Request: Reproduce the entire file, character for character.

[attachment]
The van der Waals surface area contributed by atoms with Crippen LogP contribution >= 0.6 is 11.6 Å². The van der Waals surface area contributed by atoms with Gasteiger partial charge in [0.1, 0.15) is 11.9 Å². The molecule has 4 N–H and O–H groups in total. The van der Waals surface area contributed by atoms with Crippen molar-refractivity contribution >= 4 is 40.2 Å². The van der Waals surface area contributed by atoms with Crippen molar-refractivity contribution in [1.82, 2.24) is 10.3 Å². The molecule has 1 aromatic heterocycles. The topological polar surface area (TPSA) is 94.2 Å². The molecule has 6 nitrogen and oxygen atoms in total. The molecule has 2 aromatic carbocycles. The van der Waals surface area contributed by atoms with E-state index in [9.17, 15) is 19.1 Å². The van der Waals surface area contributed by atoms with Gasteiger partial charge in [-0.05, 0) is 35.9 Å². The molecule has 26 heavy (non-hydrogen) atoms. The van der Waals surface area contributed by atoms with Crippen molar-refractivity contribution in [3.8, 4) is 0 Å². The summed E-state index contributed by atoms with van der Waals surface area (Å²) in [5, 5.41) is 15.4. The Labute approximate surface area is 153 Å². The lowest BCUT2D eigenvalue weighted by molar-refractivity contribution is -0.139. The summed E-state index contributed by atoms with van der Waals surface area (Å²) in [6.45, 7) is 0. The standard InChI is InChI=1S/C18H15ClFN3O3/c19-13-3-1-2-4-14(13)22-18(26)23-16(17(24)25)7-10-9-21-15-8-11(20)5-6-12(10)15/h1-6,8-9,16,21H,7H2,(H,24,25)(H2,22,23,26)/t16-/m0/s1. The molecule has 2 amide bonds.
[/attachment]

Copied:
The van der Waals surface area contributed by atoms with Crippen LogP contribution >= 0.6 is 11.6 Å². The van der Waals surface area contributed by atoms with Gasteiger partial charge in [0.1, 0.15) is 11.9 Å². The molecule has 4 N–H and O–H groups in total. The van der Waals surface area contributed by atoms with Crippen molar-refractivity contribution >= 4 is 40.2 Å². The van der Waals surface area contributed by atoms with Crippen molar-refractivity contribution in [1.82, 2.24) is 10.3 Å². The molecule has 1 aromatic heterocycles. The topological polar surface area (TPSA) is 94.2 Å². The molecule has 6 nitrogen and oxygen atoms in total. The molecule has 2 aromatic carbocycles. The van der Waals surface area contributed by atoms with E-state index in [9.17, 15) is 19.1 Å². The van der Waals surface area contributed by atoms with Gasteiger partial charge in [-0.05, 0) is 35.9 Å². The molecule has 26 heavy (non-hydrogen) atoms. The van der Waals surface area contributed by atoms with Crippen molar-refractivity contribution in [3.8, 4) is 0 Å². The summed E-state index contributed by atoms with van der Waals surface area (Å²) in [5, 5.41) is 15.4. The Labute approximate surface area is 153 Å². The lowest BCUT2D eigenvalue weighted by molar-refractivity contribution is -0.139. The summed E-state index contributed by atoms with van der Waals surface area (Å²) in [6.45, 7) is 0. The standard InChI is InChI=1S/C18H15ClFN3O3/c19-13-3-1-2-4-14(13)22-18(26)23-16(17(24)25)7-10-9-21-15-8-11(20)5-6-12(10)15/h1-6,8-9,16,21H,7H2,(H,24,25)(H2,22,23,26)/t16-/m0/s1. The molecule has 2 amide bonds.